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Title: Increased expression of antibiotic-resistance genes in biofilm communities upon exposure to cetyltrimethylammonium bromide (CTAB) and other stress conditions
Quaternary ammonium compounds (QAC, e.g., cetyltrimethylammonium bromide, (CTAB)) are widely used as surfactants and disinfectants. QAC already are commonly found in wastewaters, and their concentration could increase, since QAC are recommended to inactivate the SARS-CoV-2 (COVID-19) virus. Exposure of bacteria to QAC can lead to proliferation of antibiotic resistance genes (ARG). In particular, O2-based membrane biofilm reactors (O2-MBfRs) achieved excellent CTAB biodegradation, but ARG increased in their biofilms. Here, we applied meta-transcriptomic analyses to assess the impacts of CTAB exposure and operating conditions on microbial community's composition and ARG expression in the O2-MBfRs. Two opportunistic pathogens, Pseudomonas aeruginosa and Stenotrophomonas maltophilia, dominated the microbial communities and were associated with the presence of ARG. Operating conditions that imposed stress on the biofilms, i.e., limited supplies of O2 and nitrogen or a high loading of CTAB, led to large increases in ARG expression, particularly for genes conferring antibiotic-target protection. Important within the efflux pumps was the Resistance-Nodulation-Division (RND) family, which may have been active in exporting CTAB from cells. Oxidative stress appeared to be the key factor that triggered ARG proliferation by selecting intrinsically resistant species and accentuating the expression of ARG. Our findings suggest that means to mitigate the spread of more » ARG, such as shown here in a O2-based membrane biofilm reactor, need to consider the impacts of stressors, including QAC exposure and stressful operating conditions. « less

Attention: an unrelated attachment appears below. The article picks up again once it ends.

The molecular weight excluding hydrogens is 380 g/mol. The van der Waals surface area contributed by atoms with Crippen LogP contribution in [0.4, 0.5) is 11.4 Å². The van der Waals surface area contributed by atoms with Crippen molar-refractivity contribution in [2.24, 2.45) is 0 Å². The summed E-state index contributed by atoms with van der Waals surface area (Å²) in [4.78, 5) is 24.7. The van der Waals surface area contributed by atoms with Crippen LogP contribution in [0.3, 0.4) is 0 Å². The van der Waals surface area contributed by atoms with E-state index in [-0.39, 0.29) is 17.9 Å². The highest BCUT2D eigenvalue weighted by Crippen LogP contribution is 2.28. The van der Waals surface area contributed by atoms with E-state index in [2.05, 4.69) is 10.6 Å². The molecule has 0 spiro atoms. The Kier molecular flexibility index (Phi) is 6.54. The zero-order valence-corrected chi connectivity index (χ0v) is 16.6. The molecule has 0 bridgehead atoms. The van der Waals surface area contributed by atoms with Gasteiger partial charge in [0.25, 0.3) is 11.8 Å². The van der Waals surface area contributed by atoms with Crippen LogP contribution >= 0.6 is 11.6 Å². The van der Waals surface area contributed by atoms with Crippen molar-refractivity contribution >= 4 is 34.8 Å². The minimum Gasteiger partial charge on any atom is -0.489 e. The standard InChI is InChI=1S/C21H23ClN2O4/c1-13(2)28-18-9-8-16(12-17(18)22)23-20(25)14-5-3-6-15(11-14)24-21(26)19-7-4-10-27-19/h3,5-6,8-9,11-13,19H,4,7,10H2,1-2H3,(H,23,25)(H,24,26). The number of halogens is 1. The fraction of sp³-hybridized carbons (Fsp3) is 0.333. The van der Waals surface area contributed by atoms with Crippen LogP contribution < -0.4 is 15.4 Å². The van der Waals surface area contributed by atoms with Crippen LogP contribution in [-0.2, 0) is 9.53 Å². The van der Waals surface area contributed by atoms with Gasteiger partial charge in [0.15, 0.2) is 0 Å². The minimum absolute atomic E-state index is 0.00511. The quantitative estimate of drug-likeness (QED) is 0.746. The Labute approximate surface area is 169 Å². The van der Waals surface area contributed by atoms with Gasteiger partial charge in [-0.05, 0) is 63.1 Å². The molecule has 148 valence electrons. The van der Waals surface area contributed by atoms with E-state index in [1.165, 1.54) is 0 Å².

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Science of the total environment
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National Science Foundation
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